But what is more specific of the Republic of Korea is the controversy regarding disclosing to the public the identity and the location of patients and quarantined individuals. On its website, KCDC provides extended lists of confirmed cases. Even though the names are not revealed, a wide range of personal information is disclosed: age, sex, neighborhood, where the infection took place. Local governments relay those information through local and social media. Some cities even release "emergency alerts" through text messages to inform inhabitants of confirmed case in their vicinity. Names are not mentioned, but information such as occupation, employers and travel history are relayed, and even translated in English for foreign inhabitants. Private initiatives emerge, such as an aggregation of KCDC data through the website Coronamap.
The invasion of privacy becomes so extreme that the National Human Right Commission expresses concern about the excessive disclosing of private information of patients, which are easily identified by their workplace or travel history. On March 10, KCDC sets new guidelines preventing regional governments from leaking information (such as address or employer) that could lead to identification of patients. However, an exception is made for cases where a patient has infected large numbers of colleagues at work.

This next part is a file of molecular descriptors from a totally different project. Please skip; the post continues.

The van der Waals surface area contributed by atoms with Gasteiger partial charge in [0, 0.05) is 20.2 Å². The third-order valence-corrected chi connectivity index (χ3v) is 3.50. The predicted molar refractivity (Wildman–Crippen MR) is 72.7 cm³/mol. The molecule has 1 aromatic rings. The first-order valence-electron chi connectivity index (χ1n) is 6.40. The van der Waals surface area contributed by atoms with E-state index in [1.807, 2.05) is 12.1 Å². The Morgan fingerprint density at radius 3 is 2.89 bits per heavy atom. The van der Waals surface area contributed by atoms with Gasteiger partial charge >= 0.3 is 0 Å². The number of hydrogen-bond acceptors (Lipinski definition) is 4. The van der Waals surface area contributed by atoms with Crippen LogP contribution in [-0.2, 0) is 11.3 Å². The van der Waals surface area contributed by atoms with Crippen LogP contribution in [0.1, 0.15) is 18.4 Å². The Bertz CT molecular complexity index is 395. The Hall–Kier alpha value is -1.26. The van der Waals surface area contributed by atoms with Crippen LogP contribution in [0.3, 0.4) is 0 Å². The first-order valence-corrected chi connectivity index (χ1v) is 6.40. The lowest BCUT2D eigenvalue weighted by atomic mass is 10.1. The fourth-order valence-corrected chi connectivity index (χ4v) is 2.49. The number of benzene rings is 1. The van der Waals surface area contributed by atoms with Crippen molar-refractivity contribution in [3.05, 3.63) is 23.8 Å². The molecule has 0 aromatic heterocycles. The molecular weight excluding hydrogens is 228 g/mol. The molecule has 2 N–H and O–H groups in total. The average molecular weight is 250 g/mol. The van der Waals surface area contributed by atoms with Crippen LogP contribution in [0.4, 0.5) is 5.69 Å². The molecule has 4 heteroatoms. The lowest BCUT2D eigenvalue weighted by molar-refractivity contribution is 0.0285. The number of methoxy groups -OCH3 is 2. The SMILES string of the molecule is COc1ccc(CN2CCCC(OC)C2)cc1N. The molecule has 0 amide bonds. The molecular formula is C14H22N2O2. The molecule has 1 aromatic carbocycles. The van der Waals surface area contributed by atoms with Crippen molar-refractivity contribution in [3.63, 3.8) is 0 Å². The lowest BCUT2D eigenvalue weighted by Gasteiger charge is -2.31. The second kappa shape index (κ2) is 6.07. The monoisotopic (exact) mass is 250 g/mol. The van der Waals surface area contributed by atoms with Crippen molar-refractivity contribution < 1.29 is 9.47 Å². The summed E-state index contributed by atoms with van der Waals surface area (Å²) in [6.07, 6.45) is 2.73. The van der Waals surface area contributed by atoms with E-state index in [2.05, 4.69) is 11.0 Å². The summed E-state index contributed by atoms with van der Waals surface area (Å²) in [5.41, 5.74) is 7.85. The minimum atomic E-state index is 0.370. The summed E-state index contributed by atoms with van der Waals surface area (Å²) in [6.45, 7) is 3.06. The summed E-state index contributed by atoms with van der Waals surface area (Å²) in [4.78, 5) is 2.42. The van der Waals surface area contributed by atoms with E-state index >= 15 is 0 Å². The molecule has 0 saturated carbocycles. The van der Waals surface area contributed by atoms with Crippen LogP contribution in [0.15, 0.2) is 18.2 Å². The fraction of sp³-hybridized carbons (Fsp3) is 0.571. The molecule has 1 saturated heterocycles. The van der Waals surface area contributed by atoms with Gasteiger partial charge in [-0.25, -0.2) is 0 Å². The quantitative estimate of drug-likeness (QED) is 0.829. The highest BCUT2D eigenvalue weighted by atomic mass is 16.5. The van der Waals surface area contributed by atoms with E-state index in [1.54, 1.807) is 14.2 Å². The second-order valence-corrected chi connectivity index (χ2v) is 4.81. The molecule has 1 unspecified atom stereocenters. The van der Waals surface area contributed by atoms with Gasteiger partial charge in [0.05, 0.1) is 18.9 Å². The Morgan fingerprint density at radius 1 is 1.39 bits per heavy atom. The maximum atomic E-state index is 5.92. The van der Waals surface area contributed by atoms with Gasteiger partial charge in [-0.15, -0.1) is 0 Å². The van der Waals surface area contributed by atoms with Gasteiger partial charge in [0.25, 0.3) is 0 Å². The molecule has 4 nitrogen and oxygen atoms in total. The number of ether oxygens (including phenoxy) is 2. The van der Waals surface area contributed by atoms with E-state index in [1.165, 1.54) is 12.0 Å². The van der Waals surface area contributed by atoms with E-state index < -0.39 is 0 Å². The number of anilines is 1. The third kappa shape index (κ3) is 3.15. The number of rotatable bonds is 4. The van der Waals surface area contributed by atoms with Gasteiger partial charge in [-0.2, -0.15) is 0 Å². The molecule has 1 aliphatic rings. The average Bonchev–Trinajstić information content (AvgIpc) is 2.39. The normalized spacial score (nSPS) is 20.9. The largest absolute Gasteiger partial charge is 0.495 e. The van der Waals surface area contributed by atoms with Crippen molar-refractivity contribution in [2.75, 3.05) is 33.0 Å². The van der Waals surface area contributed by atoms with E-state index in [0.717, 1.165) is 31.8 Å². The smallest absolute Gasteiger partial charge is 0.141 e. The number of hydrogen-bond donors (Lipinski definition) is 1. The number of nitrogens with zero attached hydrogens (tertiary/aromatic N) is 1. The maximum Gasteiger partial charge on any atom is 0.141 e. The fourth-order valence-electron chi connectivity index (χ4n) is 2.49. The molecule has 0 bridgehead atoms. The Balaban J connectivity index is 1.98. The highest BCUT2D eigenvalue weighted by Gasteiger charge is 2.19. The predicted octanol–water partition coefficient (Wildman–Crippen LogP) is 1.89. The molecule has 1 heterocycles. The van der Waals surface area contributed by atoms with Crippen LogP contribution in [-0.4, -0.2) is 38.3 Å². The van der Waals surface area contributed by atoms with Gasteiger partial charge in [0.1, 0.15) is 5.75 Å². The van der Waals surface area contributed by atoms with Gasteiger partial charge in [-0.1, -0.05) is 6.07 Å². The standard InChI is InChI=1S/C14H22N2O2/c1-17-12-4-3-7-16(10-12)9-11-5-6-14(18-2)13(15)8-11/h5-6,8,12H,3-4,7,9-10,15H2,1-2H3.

The Korean government, like Taiwan, has adopted an industrial policy to support and control mask production and distribution. The country has a daily mask production capacity of 10 million units, yet 90% of the raw materials are imported from China. This explains why the Korean policy to boost production centered on the local production and retail of the key raw material for mask production, melt-blown nonwoven fabric filters. According to Finance Minister Hong Nam-ki, the ROK targets an increase of its daily mask output from 10 million to at least 13 million. To avoid shortages, the government first limits mask exports to 10% of the output before completely banning mask exports from March 5. On the same day, to prevent hoarding situations faced earlier in the month, the Korean government decides rationing and control of their national distribution. Prime Minister Chung Sye-kyun announces that masks will first be provided to the medical, quarantine and law-enforcement sectors, and then evenly distributed to the general population. Korea Post is put in charge of distributing 650,000 masks though all its post office, with buying limited to five masks by person at a price of 1,000 won per mask (around 0,81 USD). Overall, compared to Taiwan, the mask production and distribution strategy has been much less successful, leading the vice-minister of Health to state on March 1: "We apologize deeply to people regarding mask issues".